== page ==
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CFEPro789
CFEPro789, Finance Enthusiast
Category: Finance
Satisfied Customers: 538
Experience:  MS in Accounting. BBA in Finance and Economics. Member MENSA.
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I'm recently divorced from an unscrupulous spouse, of whose

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I'm recently divorced from an unscrupulous spouse, of whose activities I was not aware. The divorce was in a comm prop state, thus post-divorce I share his debts, which has been disastrous to my credit. A loan was listed on the decree I thought was his, however, just after the divorce I was conamed with him in a civil suit for defaulting on that loan, and learned he had forged my name to it using a POA he created. I fought the suit and it has been dismissed against me, but my credit has suffered tremendously. I must contact the credit agencies to begin work to recover my credit. Is there a best way to cover this matter with them, or other steps I must also take to rebuild my credit due to matters related to the divorce and the associated additional debt load?
Submitted: 2 months ago.
Category: Finance
Expert:  CFEPro789 replied 2 months ago.

Hi my name is ***** ***** I will be helping you today with your tax question.

Expert:  CFEPro789 replied 2 months ago.

Finance question, sorry.

Expert:  CFEPro789 replied 2 months ago.

You simply need to contact each credit agency and dispute the issue in regards ***** ***** one loan. Provide a copy of the paperwork that you received from the loan showing that they dismissed your liability and that your name was forged. They will then take that off of your credit report because it was fraudulently on there in the first place.

Expert:  CFEPro789 replied 2 months ago.

Here is guidance from the US Government on how to do that:

https://www.consumer.ftc.gov/articles/0151-disputing-errors-credit-reports

Expert:  CFEPro789 replied 2 months ago.

That is for that one fraudulent account. For everything else that is on there that you were a party to the bad account, even if it was not your fault, the only way to fix that is with time. Any company that markets itself online saying they can help you quickly repair your credit is a scam, and you should not hire any of them. One thing that you can do is contact each bank/loan company and ask them if they are willing to remove the late charges/unpaid accounts from your credit reports and explain your situation. Sometimes they will agree depending on the circumstances. The next thing that you should do is try to get a credit card in your name and make sure going forward all of your payments are on time, never be late. The longer you go with a good history of ontime payments, the better your credit will become. Bad items on your credit report take 7 years to remove, so the best thing is time unfortunately. However a variety of responsible credit usage also goes a long way. Try to get a credit card, home loan, car loan, personal loan, etc. The more various types of credit that you use responsibly, the better. Also try to keep your total credit usage on credit card accounts to about 20% of your allowable credit. For example if you have a $10,000 limit on one card, never carry a balance month to month that is over $2,000, this way you show the bank you are not overusing your credit.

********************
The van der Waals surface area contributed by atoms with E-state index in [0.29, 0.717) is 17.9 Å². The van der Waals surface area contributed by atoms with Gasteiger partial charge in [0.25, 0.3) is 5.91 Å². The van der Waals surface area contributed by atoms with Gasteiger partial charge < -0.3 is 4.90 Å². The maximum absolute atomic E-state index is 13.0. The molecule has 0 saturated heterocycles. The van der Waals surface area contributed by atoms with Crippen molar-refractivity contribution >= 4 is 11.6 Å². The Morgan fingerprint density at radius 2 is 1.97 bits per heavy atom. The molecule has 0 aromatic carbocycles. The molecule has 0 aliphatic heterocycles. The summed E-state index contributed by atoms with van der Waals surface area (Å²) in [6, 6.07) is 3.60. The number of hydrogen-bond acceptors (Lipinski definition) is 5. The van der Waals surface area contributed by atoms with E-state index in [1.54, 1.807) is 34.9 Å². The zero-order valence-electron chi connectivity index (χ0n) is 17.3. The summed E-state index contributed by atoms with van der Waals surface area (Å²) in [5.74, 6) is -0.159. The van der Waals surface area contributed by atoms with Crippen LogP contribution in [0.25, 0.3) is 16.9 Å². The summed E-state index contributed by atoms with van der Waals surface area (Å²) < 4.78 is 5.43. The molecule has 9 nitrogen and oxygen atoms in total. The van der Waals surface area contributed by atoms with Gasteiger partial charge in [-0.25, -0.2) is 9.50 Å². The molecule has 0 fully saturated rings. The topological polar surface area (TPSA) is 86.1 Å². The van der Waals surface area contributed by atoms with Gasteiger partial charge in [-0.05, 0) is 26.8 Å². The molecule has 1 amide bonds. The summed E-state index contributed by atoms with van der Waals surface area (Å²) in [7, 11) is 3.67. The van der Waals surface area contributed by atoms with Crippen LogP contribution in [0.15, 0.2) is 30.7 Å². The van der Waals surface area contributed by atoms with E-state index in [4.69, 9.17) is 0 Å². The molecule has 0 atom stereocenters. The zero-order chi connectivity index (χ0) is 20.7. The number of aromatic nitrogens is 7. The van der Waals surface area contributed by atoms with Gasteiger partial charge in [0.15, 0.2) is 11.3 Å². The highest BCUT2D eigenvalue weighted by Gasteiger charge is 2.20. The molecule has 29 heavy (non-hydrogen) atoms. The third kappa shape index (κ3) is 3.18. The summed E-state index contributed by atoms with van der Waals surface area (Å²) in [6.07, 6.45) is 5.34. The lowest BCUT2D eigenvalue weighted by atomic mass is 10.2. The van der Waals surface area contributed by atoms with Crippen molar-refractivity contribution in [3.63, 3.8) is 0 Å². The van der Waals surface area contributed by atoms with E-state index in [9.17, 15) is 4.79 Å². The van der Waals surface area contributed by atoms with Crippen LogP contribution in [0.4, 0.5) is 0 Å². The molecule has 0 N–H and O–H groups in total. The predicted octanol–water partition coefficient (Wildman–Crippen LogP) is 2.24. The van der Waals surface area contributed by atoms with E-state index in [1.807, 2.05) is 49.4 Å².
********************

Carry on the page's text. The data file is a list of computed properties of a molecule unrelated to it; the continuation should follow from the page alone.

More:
Expert:  CFEPro789 replied 2 months ago.

You don't have to have numerous types of credit such as card, personal loans, car loans, and mortgage, but the more categories you can hit the better. If you are not in the market for a car or home, you can take a small personal loan from your local community bank for $500 even, and pay it off over 6 months. It'll cost you a bit in interest on the loan, but will go a long way showing you can responsibly pay off your accounts.

Finally a website like CreditKarma.com allows you to monitor your credit for free on a continuous basis. They will alert you to any changes in your credit, will give suggestions on how to improve your credit, and alert you if anyone attempts to fraudulently use your name again to open an account.

I am sorry you are in this situation, but going forward you will no longer be tied to your spouse, and try to stay positive, follow all of these steps, and every month you will start to see your credit improve.

Customer: replied 2 months ago.
Thank you for the comments re those who claim to be able to repair credit, have avoided that but wished for verification on that point. My credit was outstanding until kicking this individual out, but due to other of his actions, including non-compliance w/divorce decree and spousal maintenance (I'm disabled and have been unable to work for some time) my options for over a year were be on the street or use credit cards. I use no cards now, but those balances are high and paying them off will take some time. I'm required by divorce decree to get a home equity loan to pay the ex the small amount of equity due him from the home, awarded to me--must do what I can with credit repair and hope for the best with that loan.
Expert:  CFEPro789 replied 2 months ago.

You are very welcome. Happy to have helped!